Holiday Expressions and Capitalization Rules

Happy Holidays!

‘Tis the season when people greet each other and wish each other well more often than usual. Most English-speaking countries have certain expressions for wishing each other a happy holiday. Your students will appreciate learning common English holiday expressions, and you can make this into a productive lesson by teaching them when to capitalize holiday terms. If you have a multicultural class, have students compare the English expressions against what they say in their own languages!

Holiday Expressions

Holiday greetings are spoken to friends, family, neighbors, coworkers, and even strangers on the street or in stores. These expressions are also written in cards, emails, text messages, etc. When written, many people follow the expression with an exclamation mark (e.g., Happy Holidays!). Note: Happy Holidays and Season’s Greetings are usually capitalized when written on cards, emails, text messages, etc., but Happy holidays and Season’s greetings are also possible.

  • Happy Holidays (includes all winter holidays)
  • Merry Christmas (preferred in North American English)
  • Happy Christmas (preferred in British English)
  • Happy Chanukah/Hanukkah
  • Happy Kwanzaa
  • Happy New Year
  • Season’s Greetings (formal)

Capitalization Rules

What about other common holiday phrases? You might not write these on a card, but they are often used in speaking and writing this time of year. When referring to a holiday, use capital letters (this includes the words “Day” and “Eve” when they are part of the holiday). Other words are lowercased as usual. Check out the following list for easy reference:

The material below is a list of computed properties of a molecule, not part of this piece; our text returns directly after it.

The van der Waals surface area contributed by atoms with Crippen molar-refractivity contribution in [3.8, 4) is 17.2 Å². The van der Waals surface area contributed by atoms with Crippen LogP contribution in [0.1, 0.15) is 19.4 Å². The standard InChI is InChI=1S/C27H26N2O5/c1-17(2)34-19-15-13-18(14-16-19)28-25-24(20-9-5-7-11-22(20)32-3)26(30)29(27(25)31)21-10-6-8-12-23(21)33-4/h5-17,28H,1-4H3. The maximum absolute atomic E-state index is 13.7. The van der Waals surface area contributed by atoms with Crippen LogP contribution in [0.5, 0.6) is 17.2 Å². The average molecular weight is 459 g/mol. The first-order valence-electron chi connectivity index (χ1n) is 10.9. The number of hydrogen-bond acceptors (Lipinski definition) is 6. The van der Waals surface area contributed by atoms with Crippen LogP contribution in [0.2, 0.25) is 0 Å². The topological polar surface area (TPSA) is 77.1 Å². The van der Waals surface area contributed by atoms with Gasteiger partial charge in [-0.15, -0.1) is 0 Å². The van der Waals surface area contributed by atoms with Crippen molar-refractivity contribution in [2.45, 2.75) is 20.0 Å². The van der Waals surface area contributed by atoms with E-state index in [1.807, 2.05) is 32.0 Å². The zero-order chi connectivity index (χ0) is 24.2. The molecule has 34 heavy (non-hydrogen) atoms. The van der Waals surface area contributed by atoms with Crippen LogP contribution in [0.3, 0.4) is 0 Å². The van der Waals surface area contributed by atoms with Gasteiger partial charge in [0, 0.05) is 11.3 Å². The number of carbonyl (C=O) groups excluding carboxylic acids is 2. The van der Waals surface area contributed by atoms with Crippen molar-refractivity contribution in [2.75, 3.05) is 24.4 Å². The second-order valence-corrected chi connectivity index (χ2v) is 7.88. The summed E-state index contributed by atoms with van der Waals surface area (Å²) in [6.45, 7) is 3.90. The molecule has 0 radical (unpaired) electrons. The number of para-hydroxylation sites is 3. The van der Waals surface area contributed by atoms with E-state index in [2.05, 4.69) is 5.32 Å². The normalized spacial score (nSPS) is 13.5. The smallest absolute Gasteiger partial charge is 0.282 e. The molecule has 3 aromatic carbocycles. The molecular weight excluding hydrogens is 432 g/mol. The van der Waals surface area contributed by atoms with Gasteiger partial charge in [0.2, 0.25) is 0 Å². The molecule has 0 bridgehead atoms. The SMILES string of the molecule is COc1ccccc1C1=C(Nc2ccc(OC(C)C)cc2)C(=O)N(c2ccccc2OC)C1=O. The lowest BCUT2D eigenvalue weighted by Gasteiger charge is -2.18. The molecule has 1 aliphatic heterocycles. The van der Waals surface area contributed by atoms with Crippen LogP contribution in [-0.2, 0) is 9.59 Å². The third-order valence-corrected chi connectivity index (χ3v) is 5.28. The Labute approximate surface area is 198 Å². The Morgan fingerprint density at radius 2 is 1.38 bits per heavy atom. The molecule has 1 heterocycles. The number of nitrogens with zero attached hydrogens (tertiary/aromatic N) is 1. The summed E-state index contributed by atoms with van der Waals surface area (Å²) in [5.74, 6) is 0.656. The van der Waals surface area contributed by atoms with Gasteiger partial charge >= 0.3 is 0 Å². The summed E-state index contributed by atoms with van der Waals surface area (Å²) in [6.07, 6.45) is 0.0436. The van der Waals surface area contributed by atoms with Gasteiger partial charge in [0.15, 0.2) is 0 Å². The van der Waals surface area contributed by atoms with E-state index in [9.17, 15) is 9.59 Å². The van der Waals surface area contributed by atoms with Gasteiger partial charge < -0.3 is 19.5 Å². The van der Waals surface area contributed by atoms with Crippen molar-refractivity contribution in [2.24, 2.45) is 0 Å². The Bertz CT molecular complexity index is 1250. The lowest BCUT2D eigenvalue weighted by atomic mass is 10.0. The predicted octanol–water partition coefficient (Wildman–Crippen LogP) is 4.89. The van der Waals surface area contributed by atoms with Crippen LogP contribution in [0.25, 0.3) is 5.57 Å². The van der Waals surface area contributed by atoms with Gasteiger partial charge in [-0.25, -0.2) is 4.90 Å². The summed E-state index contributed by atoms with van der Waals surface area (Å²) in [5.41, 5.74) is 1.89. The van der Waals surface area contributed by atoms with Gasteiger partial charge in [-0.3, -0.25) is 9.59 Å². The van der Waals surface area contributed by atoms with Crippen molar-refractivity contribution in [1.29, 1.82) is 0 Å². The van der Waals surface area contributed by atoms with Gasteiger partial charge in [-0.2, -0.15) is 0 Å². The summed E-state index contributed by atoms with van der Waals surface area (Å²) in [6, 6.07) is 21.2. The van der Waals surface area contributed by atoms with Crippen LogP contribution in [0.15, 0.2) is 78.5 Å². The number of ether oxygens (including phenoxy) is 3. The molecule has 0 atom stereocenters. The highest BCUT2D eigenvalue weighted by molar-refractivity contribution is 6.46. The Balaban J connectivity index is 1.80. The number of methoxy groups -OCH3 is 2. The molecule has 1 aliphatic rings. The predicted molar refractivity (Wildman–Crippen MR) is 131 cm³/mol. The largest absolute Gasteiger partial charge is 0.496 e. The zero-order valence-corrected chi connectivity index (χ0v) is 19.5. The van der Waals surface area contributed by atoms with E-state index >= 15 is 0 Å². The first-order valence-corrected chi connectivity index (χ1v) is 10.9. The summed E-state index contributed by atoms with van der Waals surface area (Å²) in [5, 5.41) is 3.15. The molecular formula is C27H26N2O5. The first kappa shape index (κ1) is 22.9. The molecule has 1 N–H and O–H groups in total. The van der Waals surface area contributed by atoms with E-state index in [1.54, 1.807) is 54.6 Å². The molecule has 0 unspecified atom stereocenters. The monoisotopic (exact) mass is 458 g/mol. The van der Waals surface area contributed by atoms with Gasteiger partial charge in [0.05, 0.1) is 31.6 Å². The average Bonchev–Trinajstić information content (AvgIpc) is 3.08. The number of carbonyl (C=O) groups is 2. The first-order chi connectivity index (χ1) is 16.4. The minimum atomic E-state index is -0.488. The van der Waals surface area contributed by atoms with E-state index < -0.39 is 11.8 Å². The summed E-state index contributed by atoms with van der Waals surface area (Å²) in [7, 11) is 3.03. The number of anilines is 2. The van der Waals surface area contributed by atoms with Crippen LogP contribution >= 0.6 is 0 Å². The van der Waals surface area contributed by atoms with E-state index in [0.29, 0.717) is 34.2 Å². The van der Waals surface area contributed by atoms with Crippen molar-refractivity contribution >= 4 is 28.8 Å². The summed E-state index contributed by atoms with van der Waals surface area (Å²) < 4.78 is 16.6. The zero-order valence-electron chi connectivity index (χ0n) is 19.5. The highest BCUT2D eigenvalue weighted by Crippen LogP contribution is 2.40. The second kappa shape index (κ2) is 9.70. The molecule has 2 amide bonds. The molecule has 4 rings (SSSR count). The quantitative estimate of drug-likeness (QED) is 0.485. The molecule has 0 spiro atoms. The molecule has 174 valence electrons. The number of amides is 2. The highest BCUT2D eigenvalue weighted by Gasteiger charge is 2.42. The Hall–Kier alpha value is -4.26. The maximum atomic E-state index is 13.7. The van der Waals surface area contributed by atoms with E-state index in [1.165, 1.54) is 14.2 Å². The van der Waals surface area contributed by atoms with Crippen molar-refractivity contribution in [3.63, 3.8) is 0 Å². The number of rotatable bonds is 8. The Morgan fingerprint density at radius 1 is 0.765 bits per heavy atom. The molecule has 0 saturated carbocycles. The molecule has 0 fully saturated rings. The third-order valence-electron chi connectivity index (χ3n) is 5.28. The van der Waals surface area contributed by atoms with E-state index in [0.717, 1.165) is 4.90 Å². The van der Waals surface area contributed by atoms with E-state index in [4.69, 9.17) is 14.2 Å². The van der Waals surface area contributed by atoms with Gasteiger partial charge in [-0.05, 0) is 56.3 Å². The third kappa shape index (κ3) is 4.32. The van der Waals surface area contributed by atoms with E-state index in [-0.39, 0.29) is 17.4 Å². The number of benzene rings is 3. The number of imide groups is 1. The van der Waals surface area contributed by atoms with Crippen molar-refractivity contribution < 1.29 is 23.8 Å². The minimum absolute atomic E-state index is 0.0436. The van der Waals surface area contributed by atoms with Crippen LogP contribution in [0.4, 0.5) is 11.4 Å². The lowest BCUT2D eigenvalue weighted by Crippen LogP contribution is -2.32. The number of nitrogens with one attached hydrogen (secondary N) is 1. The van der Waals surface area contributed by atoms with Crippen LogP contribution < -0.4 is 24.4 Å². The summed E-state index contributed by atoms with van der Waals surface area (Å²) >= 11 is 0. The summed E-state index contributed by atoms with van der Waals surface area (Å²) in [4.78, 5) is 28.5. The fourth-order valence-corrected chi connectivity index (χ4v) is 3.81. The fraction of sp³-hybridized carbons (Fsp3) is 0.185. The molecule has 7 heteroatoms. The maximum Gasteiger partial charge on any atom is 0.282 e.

• Christmas Eve
  • Christmas Day
  • Christmas morning
  • the night before Christmas
  • Christmastime (note: all one word)
  • Christmas dinner
  • Christmas brunch
  • New Year’s Eve
  • New Year’s Day
  • New Year’s party
  • the new year
  • the first day of the year
  • Santa Claus
  • Santa
  • a Santa hat
  • a picture with Santa
  • Santa’s beard
  • the holiday spirit
  • winter holidays
  • Christmas holidays
  • Christmas Day is a stat holiday in Canada

Holiday Resources

To get your students practicing these expressions, check out ESL-Library’s holiday resources:

If you teach young learners, we’ve got some great Christmas lessons and activities over on our sister site, Sprout English. Try our Christmas vocabulary lesson, Christmas – Find the Objects vocabulary coloring worksheet, and Christmas Bingo.


Leave a Comment ↓

  1. ILYAS KERBAL says:

    Apr 19, 2014 at 4:06 pm

    Thanks for sharing this useful post, I like it :)

    • Tanya Trusler says:

      Apr 19, 2014 at 5:39 pm

      I’m glad you found it useful! Thanks!

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